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French fallout with Muslim countries heats up

Deger Akal | Maqbool Malik | Kersten Knipp
October 27, 2020

The backlash between Islamic countries and France over President Emmanuel Macron's comments on Islam and freedom of speech is growing. DW's correspondents take a look at some of the reactions in the region.

Anti-France protesters in Iraq holding up signs
Image: Teba Sadiq/Reuters

In the wake of the murder of Samuel Paty, a teacher who was killed for showing students caricatures of Prophet Muhammad, French authorities have launched a crackdown on radical Islam, closing one mosque and raided several properties. Earlier in September, President Emmanuel Macron had pledged to fight "Islamist separatism" and to protect French values and principles.

The reactions in many parts of the Muslim world are growing increasingly vociferous.


Turkish economist Ugur Gurses told DW that it's not a surprise that President Tayyip Recep Erdogan is escalating tensions with the West. One reason, Gurses said, is that Erdogan has failed to address Turkey's economic problems that have been exacerbated by the coronavirus pandemic. 

"Polls show significantly declining support for the ruling party and its allies. Erdogan knows that if Europe or the US impose sanctions on Turkey then his votes will increase. That's the reason why he's in a fight with Macron and Trump," he said.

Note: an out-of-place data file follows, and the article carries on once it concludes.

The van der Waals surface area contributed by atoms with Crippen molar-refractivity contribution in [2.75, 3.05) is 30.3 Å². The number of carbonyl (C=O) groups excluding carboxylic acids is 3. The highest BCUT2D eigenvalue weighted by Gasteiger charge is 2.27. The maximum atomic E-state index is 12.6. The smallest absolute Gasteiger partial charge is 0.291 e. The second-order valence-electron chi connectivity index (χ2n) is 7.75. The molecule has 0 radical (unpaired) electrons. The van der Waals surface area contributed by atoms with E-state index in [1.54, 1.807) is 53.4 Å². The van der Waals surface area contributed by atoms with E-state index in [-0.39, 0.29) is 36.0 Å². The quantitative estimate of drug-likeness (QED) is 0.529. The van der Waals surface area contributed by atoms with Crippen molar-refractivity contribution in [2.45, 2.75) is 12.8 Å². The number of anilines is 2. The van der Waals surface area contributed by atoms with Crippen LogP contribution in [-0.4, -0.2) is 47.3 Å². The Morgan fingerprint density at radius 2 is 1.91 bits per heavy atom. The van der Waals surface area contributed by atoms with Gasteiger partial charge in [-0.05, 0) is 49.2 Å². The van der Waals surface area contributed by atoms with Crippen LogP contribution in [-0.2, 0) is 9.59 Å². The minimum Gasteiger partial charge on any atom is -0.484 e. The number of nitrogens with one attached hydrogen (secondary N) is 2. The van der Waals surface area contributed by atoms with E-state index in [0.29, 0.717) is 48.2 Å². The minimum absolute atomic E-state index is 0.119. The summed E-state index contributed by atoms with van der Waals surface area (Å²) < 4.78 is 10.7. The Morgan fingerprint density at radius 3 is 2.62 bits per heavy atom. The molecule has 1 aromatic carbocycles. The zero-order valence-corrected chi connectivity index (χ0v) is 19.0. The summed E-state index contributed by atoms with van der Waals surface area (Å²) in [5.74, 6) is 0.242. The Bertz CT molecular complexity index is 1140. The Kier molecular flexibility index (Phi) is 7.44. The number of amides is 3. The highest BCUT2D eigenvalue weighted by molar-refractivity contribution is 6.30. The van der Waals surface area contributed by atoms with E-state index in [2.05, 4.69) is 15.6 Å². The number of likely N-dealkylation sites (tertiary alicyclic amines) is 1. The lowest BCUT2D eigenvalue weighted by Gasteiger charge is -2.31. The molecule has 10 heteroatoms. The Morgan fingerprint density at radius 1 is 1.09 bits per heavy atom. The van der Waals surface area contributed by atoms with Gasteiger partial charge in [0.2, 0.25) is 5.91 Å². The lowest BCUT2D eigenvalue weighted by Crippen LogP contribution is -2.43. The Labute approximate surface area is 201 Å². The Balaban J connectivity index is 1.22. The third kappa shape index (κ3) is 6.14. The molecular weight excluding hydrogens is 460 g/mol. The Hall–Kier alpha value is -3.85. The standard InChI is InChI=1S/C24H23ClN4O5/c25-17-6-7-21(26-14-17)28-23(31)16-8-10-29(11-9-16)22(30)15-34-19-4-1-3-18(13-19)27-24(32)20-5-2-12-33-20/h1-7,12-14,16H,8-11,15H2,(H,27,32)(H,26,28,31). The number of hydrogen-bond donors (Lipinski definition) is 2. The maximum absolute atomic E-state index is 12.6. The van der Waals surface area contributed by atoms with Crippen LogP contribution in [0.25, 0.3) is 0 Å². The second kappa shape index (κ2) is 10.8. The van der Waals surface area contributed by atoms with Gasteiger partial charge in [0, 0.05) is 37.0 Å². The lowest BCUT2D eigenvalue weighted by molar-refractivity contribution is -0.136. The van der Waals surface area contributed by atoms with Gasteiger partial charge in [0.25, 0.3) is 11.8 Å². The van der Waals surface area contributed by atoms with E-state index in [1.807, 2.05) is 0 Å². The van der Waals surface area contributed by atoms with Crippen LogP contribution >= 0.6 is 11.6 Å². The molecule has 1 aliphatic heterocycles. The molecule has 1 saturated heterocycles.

According to Ilhan Uzgel, a professor for international relations at Ankara University, Erdogan's main concern is to maintain support among voters. "Erdogan is unable to produce policies which could save the Turkish economy. And no one is surprised that he's called on Turkish people to boycott French products. He doesn't care at all whether he has a 'belligerent' image or not, the only thing that matters for him right now is to secure support among voters."

Turkish President Erdogan (left) talking to Pakistani PM Imran Khan
Turkey and Pakistan enjoy close political and economic tiesImage: picture-alliance/AP/Presidential Press Service


Prime Minister Imran Khan has expressed his dissatisfaction with Macron's comments, saying that "Macron's well-thought-of verbal attack on Islam has hurt the feelings of hundreds of millions of Muslims all over the world.'' 

Read moreOpinion: Erdogan and Khan are hypocritical about Macron's France

Importantly, Khan's tweets are both in English and in Urdu, Pakistan's national language, which means he is also trying to reach out to the masses on this issue. Many Pakistanis are also unhappy about what Macron said — without fully understanding the depth and context of the issue. 

Historically close political and economic relations between Pakistan and Turkey mean that Turkey has always been seen as the closest, most reliable ally of Pakistan in the international community. Erdogan is viewed in Pakistan as a leader of the Muslim world — and, for many, even more important than the Saudi king, the custodian of Islam's two holiest places in Mecca and Medina.

Turkey has also been working on multiple multibillion-dollar development and infrastructure projects in Pakistan for decades. 

Arab world